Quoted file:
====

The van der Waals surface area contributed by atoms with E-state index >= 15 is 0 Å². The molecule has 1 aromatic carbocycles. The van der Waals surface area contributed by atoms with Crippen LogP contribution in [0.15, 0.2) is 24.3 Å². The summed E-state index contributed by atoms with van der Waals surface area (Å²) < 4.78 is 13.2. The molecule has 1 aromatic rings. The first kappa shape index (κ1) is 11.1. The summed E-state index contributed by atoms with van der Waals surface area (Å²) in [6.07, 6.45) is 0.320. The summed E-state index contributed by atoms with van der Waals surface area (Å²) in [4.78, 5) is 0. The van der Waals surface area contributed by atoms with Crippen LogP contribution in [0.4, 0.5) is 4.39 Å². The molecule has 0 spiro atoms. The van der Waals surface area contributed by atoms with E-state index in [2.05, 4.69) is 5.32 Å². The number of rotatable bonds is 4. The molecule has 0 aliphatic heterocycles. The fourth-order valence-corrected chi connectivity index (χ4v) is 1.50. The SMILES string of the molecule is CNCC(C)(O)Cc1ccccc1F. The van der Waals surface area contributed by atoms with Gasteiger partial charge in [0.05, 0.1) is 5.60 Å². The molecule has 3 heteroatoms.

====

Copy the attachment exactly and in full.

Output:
The van der Waals surface area contributed by atoms with E-state index >= 15 is 0 Å². The molecule has 1 aromatic carbocycles. The van der Waals surface area contributed by atoms with Crippen LogP contribution in [0.15, 0.2) is 24.3 Å². The summed E-state index contributed by atoms with van der Waals surface area (Å²) < 4.78 is 13.2. The molecule has 1 aromatic rings. The first kappa shape index (κ1) is 11.1. The summed E-state index contributed by atoms with van der Waals surface area (Å²) in [6.07, 6.45) is 0.320. The summed E-state index contributed by atoms with van der Waals surface area (Å²) in [4.78, 5) is 0. The van der Waals surface area contributed by atoms with Crippen LogP contribution in [0.4, 0.5) is 4.39 Å². The molecule has 0 spiro atoms. The van der Waals surface area contributed by atoms with E-state index in [2.05, 4.69) is 5.32 Å². The number of rotatable bonds is 4. The molecule has 0 aliphatic heterocycles. The fourth-order valence-corrected chi connectivity index (χ4v) is 1.50. The SMILES string of the molecule is CNCC(C)(O)Cc1ccccc1F. The van der Waals surface area contributed by atoms with Gasteiger partial charge in [0.05, 0.1) is 5.60 Å². The molecule has 3 heteroatoms.